French Psychiatry

Méthodes Biologiques en Clinique Psychiatrique. By Professor Jean Delay. (Pp. 536; 68 figures. 2,000 francs.) Paris: Masson. 1950.

British Medical Journal, 3 May 1952, p. 950

The author of this massive book is professor of psychiatry in the University of Paris, and his work is therefore likely to have a far-reaching effect on the teaching of psychiatry and the direction of research and clinical interests in France. French psychiatry has for the past two or three generations remained rather isolated from the influences which have been dominant in other parts of Europe, in Britain, and in the U.S.A., and since the time of Janet it has tended towards stagnation. Kraepelin, Bleuler, Freud, and Jung have all failed to attract French clinicians away from their preoccupation with the refined subclassification of clinical states along purely symptomatological lines. But recent additions to knowledge provided by physical methods of investigation and treatment have clearly made a strong appeal. Professor Delay has played a leading role in this innovating tendency, and in his earlier books has provided a stimulating contribution.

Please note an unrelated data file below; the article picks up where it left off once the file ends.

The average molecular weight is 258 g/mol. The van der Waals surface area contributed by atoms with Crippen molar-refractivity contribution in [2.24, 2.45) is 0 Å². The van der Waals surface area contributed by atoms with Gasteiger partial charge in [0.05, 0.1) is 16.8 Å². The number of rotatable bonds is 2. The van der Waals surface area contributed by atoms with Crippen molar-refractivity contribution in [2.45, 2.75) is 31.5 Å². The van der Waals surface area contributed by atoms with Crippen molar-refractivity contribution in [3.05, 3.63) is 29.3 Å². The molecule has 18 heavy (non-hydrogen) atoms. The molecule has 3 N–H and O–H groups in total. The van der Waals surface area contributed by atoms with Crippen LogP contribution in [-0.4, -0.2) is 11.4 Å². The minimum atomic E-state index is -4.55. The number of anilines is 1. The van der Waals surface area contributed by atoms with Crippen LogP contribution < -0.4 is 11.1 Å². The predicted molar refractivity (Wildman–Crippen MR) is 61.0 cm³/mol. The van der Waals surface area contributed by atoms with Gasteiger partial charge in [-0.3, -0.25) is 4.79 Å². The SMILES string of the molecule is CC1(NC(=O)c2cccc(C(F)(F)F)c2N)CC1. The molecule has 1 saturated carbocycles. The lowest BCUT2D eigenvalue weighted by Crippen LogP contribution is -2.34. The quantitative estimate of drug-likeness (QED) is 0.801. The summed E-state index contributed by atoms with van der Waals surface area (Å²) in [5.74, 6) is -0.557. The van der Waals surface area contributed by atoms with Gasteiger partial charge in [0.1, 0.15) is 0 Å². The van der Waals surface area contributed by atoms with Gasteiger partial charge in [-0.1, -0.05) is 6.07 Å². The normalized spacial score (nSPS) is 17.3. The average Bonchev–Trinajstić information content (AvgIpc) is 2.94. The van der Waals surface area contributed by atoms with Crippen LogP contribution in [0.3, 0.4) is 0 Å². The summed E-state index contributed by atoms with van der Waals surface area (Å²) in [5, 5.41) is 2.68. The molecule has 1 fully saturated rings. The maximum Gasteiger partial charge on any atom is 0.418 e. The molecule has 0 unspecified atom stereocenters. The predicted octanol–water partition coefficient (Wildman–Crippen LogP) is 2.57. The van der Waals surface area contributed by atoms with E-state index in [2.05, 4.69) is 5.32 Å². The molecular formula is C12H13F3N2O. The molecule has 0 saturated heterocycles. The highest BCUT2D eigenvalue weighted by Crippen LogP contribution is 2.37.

He attempts to make this book systematic. It consists of three sections concerned with encephalographic methods (electro- and pneumo-encephalography), electro-shock and psychosurgery, and " psycho-chemistry." The last section covers such heterogeneous subjects as psychoses associated with humoral and hormonal changes, the use of penicillin, the treatment of epilepsy, and narco-analysis. The attempt at comprehensiveness is- partially defeated by the omission of any discussion of insulin-coma therapy ; and it seems to the reviewer that little purpose is served by thrusting into one bag subjects which have essentially little relation to one another. Furthermore, the clinical observations on which the author founds his discussion are for the most part of an individual and anecdotal kind; no large series of patients of any one kind has been systematically investigated. These deficiencies lend the whole work a rather literary quality. Nevertheless the British reader must await with interest the further development to which this new spirit in French psychiatry will lead.